LEARN! Key Principles for Traffic Safety
and Mobility Education
This publication therefore sets out recommendations that should be implemented in all European countries, in order to ensure that everyone – and especially children and youngsters – receive high quality traffic safety and mobility education. They are accompanied by best practice examples that illustrate how these principles can be applied in practice.
Click here to view the online version of the Key Principles, which contains additional best practice examples.
LEARN! Report on the Status of Traffic Safety and Mobility Education in Europe
The report provides an overview of the status of traffic safety and mobility education across Europe from both a legal as well as a practical perspective. It sets out where in Europe such education is given, at what level (e.g. primary and/or secondary), if it is required by law, who teaches the course, and how the lessons are structured.
The report also looks at the road safety situation for children and youngsters as well as the EU’s role in traffic safety and mobility education, and examines mobility education from the wider perspective of health and sustainability.
The Norwegian Council for Road Safety’s Model for Behaviour Modification
The NCRS’s Model for Behaviour Modification is a tool for optimal planning and implementation of programmes and for what can be evaluated. Their model combines key aspects of five of the most recognised and applied theories of behaviour modification: the theory of planned behaviour, health-belief-model, theory of interpersonal behaviour, elaboration-likelihood model, and the transtheoretical modal of change.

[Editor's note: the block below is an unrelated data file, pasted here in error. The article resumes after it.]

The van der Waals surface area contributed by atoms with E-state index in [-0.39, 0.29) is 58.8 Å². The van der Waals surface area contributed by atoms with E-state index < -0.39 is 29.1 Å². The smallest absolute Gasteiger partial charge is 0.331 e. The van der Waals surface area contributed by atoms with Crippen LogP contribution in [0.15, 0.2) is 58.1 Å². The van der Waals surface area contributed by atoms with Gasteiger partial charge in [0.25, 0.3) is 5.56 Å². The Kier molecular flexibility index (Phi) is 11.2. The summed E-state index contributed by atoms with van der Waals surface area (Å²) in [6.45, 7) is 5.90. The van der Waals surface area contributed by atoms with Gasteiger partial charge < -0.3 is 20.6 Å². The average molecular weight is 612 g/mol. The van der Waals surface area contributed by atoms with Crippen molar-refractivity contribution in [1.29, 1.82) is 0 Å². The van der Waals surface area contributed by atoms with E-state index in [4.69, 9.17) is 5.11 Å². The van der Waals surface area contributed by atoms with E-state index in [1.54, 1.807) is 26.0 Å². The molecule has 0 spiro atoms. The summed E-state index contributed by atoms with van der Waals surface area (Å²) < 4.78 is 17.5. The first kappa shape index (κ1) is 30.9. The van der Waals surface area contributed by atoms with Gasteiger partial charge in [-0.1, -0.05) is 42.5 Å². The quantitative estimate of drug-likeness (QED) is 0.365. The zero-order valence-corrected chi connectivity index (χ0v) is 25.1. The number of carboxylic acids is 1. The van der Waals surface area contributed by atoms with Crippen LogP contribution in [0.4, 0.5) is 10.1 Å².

The report explains how the model can be applied in practice, and provides a general guidance template as well as two examples.
Reducing Child Deaths on European Roads (ETSC PIN Flash 34)
This ETSC report examines the latest data on child road deaths from across Europe. As well as showing the differences that still exist between countries, it gives examples of policies that have led to faster progress and areas for improvement.
The report furthermore sets out the main measures for reducing the risks to children including vehicle safety, child restraint systems, improved infrastructure, mobility policies and education, helmet use, pre-hospital care and licensing of young drivers who, in some countries, are able to ride a moped or scooter at the age of 14.